It feels good to be back in Attleboro

Jan and I had a wonderfully relaxing vacation camping near the ocean in the Acadia region of Maine. After 8 days to recharge our batteries, I went out today along Holden and North Main Streets in Ward 3B.
I met a lawyer, policeman, construction foreman and a retired World War 2 veteran along with many other interesting people. I heard an elderly woman vent her concerns about speeding on Holden Avenue and the difficulty of walking across the street even in the crosswalks. I tried several times myself, very few cars let me across. They could use a crosswalk with lights.
I met a woman who helps DCF children reunite with their families and find affordable housing. We agreed that housing is a huge problem for many lower income families. It’s such a big problem that it will require a concerted effort by all of our Attleboro’s civic and political leaders.
I met a policeman who needs to be both a social worker and a counselor in his day to day patrol. I assured him I will be supportive and listen to our police, especially when handling tough situations. As a social worker, I have been assisted by police in Boston and Attleboro throughout my career. He had a John McCain sign on his front yard and we agreed that Senator McCain was a truly great American.
I was invited into the home of an 89 year old World War 2 veteran of the Army Air Force. He shared his Army photos and certificates displayed in his living room. We talked about the need to help the elderly and the importance of the great work our senior center does. This beautiful couple has been married 66 years and were delighted to bring me into their home. It was definitely an honor to be with them.
It feels good to be back in Attleboro.

Vote Yes to Education

Friends – –  I met an enthusiastic young woman in South Attleboro today knocking on doors on Robinson Ave. I told Bethany I will be a strong education supporter… and Bethany told me about the day in Attleboro High School when she walked into Latin class and was told her teacher was gone and Latin was cancelled for the rest of the year … and beyond.

I looked Bethany in the eye and told her I would vote NO to layoffs during the school year. I told her I want Attleboro schools to return to the level we were at before the massive layoffs a few years ago. Bethany go excited and told me she would definitely vote for me.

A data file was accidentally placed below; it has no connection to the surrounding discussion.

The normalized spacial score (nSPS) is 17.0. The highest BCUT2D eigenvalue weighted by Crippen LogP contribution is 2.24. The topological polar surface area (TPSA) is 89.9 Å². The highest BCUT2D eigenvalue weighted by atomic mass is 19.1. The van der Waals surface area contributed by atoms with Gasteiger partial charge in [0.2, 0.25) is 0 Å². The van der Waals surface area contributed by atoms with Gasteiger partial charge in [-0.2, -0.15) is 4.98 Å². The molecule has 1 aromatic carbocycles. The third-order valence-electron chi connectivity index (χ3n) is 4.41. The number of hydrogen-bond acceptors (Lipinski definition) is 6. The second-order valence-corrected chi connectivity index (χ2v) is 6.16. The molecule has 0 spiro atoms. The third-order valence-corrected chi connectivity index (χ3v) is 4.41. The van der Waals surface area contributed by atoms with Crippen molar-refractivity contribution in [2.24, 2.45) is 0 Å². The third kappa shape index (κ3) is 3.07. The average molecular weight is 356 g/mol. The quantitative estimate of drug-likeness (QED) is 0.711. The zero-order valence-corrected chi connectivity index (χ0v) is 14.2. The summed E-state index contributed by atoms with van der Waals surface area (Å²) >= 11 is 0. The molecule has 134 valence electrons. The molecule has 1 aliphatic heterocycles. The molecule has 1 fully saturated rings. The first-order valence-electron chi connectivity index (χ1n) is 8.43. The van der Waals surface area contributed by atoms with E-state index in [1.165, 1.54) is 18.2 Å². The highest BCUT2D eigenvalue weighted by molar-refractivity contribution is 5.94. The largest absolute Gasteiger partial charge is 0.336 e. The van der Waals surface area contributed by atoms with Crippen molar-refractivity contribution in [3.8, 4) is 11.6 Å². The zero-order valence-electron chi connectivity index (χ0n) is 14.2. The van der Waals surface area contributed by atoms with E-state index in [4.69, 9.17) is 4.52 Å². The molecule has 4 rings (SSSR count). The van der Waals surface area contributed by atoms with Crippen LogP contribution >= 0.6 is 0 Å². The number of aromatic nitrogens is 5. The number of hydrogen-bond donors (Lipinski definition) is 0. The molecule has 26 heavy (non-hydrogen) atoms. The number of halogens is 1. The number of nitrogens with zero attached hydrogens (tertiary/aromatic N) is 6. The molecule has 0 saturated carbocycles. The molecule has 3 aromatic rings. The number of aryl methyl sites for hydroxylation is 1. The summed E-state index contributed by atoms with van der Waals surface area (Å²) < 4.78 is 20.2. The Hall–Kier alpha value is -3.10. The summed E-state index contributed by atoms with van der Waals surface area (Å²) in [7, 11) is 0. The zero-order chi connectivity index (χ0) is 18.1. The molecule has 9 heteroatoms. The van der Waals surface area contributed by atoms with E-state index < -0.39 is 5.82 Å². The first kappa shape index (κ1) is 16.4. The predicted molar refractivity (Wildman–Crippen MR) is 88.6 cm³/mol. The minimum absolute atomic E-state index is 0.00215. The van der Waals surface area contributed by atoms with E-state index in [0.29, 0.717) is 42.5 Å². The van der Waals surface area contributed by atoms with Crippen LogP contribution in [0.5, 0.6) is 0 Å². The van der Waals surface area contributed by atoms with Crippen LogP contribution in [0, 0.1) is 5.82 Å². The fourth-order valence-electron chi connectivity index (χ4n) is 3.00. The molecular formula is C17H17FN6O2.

I also met a woman who is an aide in our school system. She was offered no pay raise this year and was deeply offended. Her union fought back and helped her get a tiny raise but she won’t forget the slap in the face when told she didn’t deserve a raise. We need dedicated teacher aides in Attleboro…. and we want them to feel appreciated.

Every day I meet teachers, aides, students and voters like Bethany who want stronger schools in our city. We will be building a new high school… lets continue to build what happens inside the classrooms!

If you want to volunteer to hold signs and canvass with me in September and October, please let me know (508-577-1412). Attleboro can be the strongest city school system in Massachusetts.  Let’s invest in our youth!

Reaching out to home bound seniors

I was knocking and biking for six hours of campaigning in Ward One today (So. Attleboro). My message is ringing true. We need to reach out more to home bound seniors.
Today I met a 90 year old man. Albert lost his wife last year, just got out of the hospital with a heart issue, is racked with loneliness since nobody has visited him since he got back home. “I am lonely”, he stammered. “The Visiting Nurses haven’t seen me.” Albert didn’t know what to do. I suggested he call his primary care doctor and request a referral so the VNA can see him. He had no idea that he needed to talk with his primary. The social worker at the hospital had not set up home visits. He was lost. All his friends are gone.
Albert is sick with loneliness, anxiety, and confusion. He has no one to love him.
Attleboro needs to budget and hire an outreach worker for the Senior Center. I plan to work on this project should I be elected in November. The budget is tight and but I intend to do everything in my power to find the money to approve an outreach worker to support Attleboro’s homebound seniors.